Images for your iOS apps are too big. You’re creating variations of the same image that only differ in width.
A great way to reduce the size of images and reuse images is to use stretchable images.
Smaller image sizes reduce the app size and users will have to wait less for the app to download from the AppStore.
Smaller images also reduce your app’s memory footprint:
Make resource files as small as possible.
Files reside on the disk but must be loaded into memory before they can be used; compress all image files to make them as small as possible.
These images when scaled or resized will draw both caps on either side and repeat the middle pixel.
The most common ways to use stretchable images are:
An entire image stretched by using a 1 pixel wide source image
For example this simple 1 pixel wide image:
UIImage* image = [[UIImage imageNamed:@"1-pixel-image.png"] stretchableImageWithLeftCapWidth:0.0 topCapHeight:0.0]
If we then use this image in a 300 pixel wide image view:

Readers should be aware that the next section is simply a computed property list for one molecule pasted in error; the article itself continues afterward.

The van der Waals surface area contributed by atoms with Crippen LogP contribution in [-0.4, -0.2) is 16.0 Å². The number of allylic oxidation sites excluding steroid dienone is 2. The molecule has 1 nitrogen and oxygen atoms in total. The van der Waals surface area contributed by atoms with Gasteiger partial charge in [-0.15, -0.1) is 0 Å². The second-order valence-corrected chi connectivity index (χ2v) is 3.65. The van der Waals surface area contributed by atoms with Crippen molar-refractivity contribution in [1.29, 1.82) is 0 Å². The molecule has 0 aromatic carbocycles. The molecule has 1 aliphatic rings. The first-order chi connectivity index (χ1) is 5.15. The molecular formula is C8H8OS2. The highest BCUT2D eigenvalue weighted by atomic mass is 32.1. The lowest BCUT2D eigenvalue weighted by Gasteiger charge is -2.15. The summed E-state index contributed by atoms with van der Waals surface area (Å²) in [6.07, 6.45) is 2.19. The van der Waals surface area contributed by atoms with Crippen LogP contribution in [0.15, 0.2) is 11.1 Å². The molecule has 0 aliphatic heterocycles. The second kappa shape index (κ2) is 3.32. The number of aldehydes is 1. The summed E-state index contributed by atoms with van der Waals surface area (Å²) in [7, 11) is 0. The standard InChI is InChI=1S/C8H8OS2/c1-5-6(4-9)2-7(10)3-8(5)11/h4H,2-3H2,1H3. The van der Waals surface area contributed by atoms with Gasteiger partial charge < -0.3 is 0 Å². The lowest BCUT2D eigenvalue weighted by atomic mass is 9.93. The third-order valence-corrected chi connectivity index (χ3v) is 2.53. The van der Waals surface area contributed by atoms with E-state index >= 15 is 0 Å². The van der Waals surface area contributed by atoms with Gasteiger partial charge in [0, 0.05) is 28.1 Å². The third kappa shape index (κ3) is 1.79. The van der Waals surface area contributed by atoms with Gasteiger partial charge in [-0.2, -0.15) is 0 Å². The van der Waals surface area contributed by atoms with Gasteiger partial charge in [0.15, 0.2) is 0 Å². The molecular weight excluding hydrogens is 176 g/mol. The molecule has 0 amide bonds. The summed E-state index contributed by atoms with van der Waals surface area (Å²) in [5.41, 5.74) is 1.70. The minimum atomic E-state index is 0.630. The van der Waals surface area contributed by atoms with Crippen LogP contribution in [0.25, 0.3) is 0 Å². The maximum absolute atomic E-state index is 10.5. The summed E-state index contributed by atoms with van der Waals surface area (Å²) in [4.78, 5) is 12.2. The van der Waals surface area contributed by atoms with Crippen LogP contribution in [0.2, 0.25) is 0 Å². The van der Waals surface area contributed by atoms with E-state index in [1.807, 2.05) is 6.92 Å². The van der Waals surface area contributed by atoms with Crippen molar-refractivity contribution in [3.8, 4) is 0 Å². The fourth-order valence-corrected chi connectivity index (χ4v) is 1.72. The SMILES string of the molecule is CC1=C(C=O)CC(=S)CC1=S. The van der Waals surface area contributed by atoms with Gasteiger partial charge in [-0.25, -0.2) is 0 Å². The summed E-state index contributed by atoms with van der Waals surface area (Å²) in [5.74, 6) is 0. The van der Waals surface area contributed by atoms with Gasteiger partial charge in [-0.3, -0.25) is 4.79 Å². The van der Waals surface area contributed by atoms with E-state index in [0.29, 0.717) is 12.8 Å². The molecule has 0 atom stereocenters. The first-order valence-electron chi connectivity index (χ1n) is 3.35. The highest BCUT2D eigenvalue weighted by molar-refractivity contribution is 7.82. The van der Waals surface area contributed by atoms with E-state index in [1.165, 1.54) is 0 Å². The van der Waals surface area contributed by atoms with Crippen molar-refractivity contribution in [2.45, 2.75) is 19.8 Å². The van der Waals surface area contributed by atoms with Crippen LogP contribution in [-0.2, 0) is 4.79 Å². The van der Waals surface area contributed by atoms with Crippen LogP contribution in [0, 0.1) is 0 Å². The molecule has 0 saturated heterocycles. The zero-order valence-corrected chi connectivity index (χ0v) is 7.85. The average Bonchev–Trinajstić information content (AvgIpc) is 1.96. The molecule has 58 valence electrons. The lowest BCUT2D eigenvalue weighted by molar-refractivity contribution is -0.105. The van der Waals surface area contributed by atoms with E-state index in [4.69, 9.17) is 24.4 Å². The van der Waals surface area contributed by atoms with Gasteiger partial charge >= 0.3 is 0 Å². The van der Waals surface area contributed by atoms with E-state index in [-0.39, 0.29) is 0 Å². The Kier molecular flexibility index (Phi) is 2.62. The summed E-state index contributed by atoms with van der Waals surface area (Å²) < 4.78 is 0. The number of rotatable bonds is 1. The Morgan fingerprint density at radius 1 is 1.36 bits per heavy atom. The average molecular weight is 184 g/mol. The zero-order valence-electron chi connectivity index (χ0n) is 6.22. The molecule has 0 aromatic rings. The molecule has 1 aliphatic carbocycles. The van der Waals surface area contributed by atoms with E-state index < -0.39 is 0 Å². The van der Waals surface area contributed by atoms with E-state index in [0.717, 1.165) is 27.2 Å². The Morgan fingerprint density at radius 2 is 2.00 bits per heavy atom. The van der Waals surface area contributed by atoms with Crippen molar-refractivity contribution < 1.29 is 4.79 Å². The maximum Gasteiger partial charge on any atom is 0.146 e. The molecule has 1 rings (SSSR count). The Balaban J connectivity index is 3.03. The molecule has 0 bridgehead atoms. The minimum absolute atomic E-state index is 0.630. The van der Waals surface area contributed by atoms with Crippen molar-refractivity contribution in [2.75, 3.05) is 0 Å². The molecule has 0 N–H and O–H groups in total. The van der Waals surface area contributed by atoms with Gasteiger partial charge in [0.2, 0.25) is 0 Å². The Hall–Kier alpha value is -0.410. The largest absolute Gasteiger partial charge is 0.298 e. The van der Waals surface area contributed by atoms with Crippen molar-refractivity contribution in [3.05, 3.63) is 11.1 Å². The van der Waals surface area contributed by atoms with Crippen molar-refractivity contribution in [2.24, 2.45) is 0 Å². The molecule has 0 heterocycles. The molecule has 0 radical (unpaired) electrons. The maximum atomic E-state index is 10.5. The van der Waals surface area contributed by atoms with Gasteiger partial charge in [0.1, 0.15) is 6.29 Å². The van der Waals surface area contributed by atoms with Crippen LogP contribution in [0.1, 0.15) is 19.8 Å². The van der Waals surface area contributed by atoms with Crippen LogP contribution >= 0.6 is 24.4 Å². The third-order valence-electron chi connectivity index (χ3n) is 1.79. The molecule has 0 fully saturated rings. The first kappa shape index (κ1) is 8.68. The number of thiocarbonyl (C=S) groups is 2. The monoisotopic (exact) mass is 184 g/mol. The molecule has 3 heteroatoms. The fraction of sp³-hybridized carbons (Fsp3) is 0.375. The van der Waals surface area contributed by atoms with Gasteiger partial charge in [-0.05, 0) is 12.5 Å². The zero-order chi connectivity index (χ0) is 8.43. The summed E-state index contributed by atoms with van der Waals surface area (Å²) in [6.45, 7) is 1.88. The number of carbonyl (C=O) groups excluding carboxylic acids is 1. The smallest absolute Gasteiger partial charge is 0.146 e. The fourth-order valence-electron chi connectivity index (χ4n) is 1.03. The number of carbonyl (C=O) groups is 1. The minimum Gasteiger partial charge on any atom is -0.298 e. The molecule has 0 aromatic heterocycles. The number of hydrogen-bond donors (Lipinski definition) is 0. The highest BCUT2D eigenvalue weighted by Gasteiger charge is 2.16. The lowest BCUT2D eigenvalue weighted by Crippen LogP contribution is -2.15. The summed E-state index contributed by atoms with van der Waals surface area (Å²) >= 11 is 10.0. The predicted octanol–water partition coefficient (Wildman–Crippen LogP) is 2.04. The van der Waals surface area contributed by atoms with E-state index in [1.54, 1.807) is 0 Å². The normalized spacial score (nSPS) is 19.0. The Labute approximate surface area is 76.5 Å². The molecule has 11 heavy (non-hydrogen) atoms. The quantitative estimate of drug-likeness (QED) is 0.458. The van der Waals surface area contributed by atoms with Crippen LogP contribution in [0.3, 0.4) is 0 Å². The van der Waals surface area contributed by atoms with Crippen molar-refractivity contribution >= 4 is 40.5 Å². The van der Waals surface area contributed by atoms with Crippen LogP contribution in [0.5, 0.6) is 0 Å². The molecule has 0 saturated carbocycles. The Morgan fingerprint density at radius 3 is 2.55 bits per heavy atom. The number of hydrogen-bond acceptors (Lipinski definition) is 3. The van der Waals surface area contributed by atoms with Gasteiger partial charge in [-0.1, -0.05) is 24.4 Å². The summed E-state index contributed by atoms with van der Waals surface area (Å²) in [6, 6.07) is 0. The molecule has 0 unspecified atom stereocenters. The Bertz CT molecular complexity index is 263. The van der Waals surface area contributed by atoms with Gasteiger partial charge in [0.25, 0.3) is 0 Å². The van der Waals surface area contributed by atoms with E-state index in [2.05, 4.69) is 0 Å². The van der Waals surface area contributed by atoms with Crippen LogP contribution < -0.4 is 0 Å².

UIImageView* imageView = [[[UIImageView alloc] initWithImage:image] autorelease]; imageView.frame = CGRectMake(0, 0, 300.0, image.size.height);
we get this image:
An image stretched with equal right and left caps
The source image needs to contain both caps with an extra pixel in the middle. So for example this image is 11 pixels wide, 5 pixels for each cap and a 1 pixel stretchable area in the middle:
UIImage* buttonImage =[[UIImage imageNamed:@"button.png"] stretchableImageWithLeftCapWidth:5.0 topCapHeight:0.0]
results in this image when used in a 300 pixel wide image view:
UIImageView* imageView = [[UIImageView alloc] initWithImage:buttonImage]; imageView.frame = CGRectMake(0, 0, 300.0, buttonImage.size.height);
If we create two images then we can set the background image of a button for the normal and highlighted states and get some very nice looking buttons using very small images.